Newsday / News 12 Special Report

Minorities were more likely to land behind bars than whites for the same charge, data show – even when more whites were arrested.

you’re driving in your car on
Long Island and you’re pulled over by police.

Your race or ethnicity
might play a role in what happens next.

During the past decade,
nonwhites were nearly

5X

more likely than whites
to be arrested after
“stop and frisk”-like
encounters with police.

They are almost

2X

as likely to be sentenced to jail,
even under charges in which
whites were arrested more.

Across Long Island, these charges are predominantly the result of pull-over traffic stops, experts say.

Police say these arrests are based on legally permissible causes or “reasonable suspicion” discretion by officers, part of an overall crime-reduction strategy.

But data show that nonwhites
get arrested and go to jail more often than would be expected

based on Long Island’s population.

73%

27%

Most Long Islanders are white.

73%

27%

Long Island population, 2005-2016

white

nonwhite

37%

But most people arrested under “stop and frisk” charges are nonwhite.

63%

Breakdown of arrests, 2005-2016

white

nonwhite

Newsday / News 12 examined
100,000 cases of “stop and frisk” arrests and 70,000
sentencings.

A pattern emerged.

Nonwhites make up a higher percentage overall of those arrested and those who go to jail.

Here’s how the charges break down:

The “stop and frisk” charge with the highest number of arrests – 53,000 in the last decade — breaks down differently.

Overall, whites are arrested more, but nonwhites went to jail more for criminal possession of a controlled substance.

Nonwhites
were more likely to be arrested
on felony charges and sent to jail.

When it comes to the misdemeanor charge, punishable by up to one year in jail but more often by a fine or probation, whites make up the majority of arrests.

Yet, of 41,000 misdemeanor cases, a higher percentage of the nonwhite arrests ended in jail time compared with white arrests.
Here’s how

Controlled Substance: Arrests

Controlled Substance: Prosecuted

Controlled Substance: Jail Time










These 100 dots represent the 26,000 white arrests

88 out of 100 white cases go to court

26 out of 100 white cases end in jail.










These 100 dots represent the 15,000 nonwhite arrests

92 out of 100 nonwhite cases go to court

46 out of 100 nonwhite cases end in jail.

Controlled Substance: Arrests










These 100 dots represent the 26,000 white arrests










These 100 dots represent the 15,000 nonwhite arrests

The charge is punishable by up to 1 year in jail. But not everyone charged ends up there.

Controlled Substance: Prosecuted










88 out of 100 white cases go to court










92 out of 100 nonwhite cases go to court

The district attorney’s office decides which cases get prosecuted. Some get dropped.

Controlled Substance: Prosecuted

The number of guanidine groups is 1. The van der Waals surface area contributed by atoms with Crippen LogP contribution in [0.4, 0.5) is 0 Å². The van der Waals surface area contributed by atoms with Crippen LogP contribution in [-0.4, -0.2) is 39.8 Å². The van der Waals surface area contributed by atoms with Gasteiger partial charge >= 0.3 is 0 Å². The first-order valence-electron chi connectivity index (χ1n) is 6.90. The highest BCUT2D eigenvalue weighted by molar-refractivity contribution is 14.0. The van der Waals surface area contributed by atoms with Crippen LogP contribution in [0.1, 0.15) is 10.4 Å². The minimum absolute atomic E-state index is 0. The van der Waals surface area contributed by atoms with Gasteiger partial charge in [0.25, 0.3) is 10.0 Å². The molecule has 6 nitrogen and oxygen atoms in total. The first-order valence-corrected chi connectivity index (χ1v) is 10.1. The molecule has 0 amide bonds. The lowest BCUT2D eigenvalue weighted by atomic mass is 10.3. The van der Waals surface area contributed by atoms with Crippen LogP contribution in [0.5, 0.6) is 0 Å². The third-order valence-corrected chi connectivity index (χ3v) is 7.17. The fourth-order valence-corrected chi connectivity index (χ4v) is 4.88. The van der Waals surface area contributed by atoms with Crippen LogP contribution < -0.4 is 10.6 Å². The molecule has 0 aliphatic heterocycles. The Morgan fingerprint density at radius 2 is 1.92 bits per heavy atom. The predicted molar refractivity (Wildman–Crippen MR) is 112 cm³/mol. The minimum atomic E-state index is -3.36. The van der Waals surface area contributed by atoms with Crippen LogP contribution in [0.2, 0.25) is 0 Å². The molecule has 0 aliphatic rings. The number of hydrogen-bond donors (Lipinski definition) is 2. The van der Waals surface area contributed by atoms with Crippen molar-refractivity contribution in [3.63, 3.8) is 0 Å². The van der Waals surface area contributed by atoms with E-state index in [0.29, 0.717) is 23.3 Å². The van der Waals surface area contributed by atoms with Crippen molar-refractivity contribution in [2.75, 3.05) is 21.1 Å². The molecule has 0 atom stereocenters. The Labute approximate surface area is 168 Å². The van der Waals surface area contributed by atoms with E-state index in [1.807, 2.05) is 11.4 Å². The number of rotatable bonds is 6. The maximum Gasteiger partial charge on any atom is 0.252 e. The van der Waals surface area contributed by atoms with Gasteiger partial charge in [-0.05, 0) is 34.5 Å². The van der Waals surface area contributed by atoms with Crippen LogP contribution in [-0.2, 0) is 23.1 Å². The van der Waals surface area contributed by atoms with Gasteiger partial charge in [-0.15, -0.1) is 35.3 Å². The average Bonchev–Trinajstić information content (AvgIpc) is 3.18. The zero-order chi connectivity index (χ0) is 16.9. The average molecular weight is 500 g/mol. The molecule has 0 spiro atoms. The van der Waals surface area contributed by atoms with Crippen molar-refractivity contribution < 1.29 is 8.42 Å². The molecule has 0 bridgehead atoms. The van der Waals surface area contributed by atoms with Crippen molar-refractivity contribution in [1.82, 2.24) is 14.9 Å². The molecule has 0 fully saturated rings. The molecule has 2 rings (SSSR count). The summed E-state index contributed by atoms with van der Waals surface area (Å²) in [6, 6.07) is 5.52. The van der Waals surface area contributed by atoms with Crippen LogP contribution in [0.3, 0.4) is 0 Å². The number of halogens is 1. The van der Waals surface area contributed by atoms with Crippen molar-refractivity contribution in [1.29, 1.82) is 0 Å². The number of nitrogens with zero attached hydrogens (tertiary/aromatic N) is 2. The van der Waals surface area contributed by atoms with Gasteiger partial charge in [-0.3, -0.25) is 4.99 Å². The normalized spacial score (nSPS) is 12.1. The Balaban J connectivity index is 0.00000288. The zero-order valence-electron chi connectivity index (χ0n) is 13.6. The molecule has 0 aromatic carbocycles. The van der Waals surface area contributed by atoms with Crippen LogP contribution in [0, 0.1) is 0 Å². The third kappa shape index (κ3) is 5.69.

88 out of 100 white cases go to court










92 out of 100 nonwhite cases go to court

Of the cases that end in convictions, some get probation or a fine. Others go to jail.

Controlled Substance: Jail Time










26 out of 100 white cases end in jail.










46 out of 100 nonwhite cases end in jail.

Even when more whites got arrested, nonwhites went to jail more often.

Read the full story See our data

Methodology:

Newsday obtained 100,000 arrest cases and 70,000 sentencing records of 33 “stop and frisk” criminal charges from 2005 to 2016 through a request made to the New York Division of Criminal Justice Services.

Local police and court officials report to the state arrests and as well as outcomes – whether the individual was convicted or not and if convicted, what punishment they faced.

In case where an individual is arrested with multiple charges, the state records only the most serious charge he or she faced at the time of the arrest. If someone is charged with a felony and a misdemeanor, only the felony charge is counted towards the state record. If an individual is arrested with multiple kinds of misdemeanors, only the most serious misdemeanor is recorded.

The state records did not indicate whether an arrested individual had a prior conviction.

An individual can be arrested and the case adjudicated more than once in a given year. While the state could not provide Newsday with the breakdown of such instances for the 33 charges Newsday has looked at, it estimated that 10 percent of all criminal dispositions consisted of people with multiple dispositions in 2015 on Long Island.

In addition, the Nassau County Police department did not properly report Hispanic arrests to New York State Division of Criminal Justice Services for six years, from 2007 to 2012.

Newsday compared the rate of arrests for whites and nonwhites by comparing the number of arrests for each racial group to the Census Bureau population. The state has five racial groups: White, Black, Hispanic, Asian/Indian, Other-Unknown Race. Newsday calculated the rate of sentencing by comparing the number of those who were sentenced jail or prison time to those who were arrested. Newsday also looked at the racial make-up of all 33 misdemeanor and felony arrests, and those who were sentenced for each arrest charge.

Production Credit: Erin Geismar, TC McCarthy, James Stewart, Will Welch. Copy editor: Nirmal Mitra

Top photo credit: iStock/m-imagephotography; stock photo posed by models